I didn't mention Crystal Palace above mostly because they are always a trap. Everyone likes Jeffrey Schlupp ($4,200) because he sometimes plays in an attacking position, or Palace have a great matchup or whatever, and it always ends with "well, I wasn't really expecting much for $3,400 anyway" when he has two points and you feel you have to justify the move. Meanwhile, Patrick van Aanholt captains the trap ship and his $5,000 salary this week is hilarious.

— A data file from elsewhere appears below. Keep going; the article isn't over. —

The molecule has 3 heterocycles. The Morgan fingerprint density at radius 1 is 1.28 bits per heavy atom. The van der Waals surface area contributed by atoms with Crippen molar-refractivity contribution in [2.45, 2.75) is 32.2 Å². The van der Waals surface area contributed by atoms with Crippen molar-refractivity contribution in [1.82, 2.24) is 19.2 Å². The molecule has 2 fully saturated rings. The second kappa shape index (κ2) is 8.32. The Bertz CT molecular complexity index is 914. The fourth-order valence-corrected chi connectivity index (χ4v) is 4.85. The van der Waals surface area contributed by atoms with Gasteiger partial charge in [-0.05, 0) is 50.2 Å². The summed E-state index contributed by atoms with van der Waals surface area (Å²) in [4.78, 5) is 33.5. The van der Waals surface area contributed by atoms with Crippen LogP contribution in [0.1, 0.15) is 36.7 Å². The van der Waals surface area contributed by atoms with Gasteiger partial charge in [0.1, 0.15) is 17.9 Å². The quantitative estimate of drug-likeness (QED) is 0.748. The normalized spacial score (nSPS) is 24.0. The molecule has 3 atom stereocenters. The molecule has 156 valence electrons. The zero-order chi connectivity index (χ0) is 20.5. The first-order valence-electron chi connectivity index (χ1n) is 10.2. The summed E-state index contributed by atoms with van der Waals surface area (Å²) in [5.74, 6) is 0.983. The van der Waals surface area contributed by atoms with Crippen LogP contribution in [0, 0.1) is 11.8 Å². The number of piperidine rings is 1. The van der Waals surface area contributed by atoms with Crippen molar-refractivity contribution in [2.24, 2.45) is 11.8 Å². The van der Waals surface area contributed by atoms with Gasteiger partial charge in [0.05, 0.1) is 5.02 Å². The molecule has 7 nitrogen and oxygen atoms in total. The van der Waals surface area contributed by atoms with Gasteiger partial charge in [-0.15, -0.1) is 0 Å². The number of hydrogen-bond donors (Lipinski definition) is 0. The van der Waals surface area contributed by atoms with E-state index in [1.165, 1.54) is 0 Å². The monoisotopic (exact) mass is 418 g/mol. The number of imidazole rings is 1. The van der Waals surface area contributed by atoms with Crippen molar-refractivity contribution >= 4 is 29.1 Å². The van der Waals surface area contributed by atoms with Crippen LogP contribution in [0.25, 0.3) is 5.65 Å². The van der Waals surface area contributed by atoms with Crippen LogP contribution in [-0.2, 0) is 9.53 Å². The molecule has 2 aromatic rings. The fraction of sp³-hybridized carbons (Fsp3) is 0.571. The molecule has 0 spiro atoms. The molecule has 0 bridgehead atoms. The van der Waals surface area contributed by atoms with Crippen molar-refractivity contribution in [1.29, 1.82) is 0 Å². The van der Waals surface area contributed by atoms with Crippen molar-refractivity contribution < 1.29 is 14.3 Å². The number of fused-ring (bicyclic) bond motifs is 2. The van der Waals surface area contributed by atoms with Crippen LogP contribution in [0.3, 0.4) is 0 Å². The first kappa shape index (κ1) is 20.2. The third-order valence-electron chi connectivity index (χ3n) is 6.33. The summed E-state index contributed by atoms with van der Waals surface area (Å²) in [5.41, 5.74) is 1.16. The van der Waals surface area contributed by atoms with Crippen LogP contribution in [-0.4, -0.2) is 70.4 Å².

Paying up for Hugo Lloris ($5,900) is not the same as paying up for David de Gea. Yes, Lloris has the best win and clean sheet odds, but he's also scored two, seven, zero, minus-two and zero fantasy points in his last five games, respectively. "But he has a great matchup Saturday!" is what you'll say before realizing he had minus-two against Leicester and zero against Watford. It's not that I think he can't get 10 points, and with all the other games basically toss-ups, I understand paying up for Lloris. I just think you might be better off flipping a coin on the other options, particularly the away keepers like Heurelho Gomes ($4,400). And if you think Spurs put up an egg, Jack Butland ($3,700) will be the biggest beneficiary.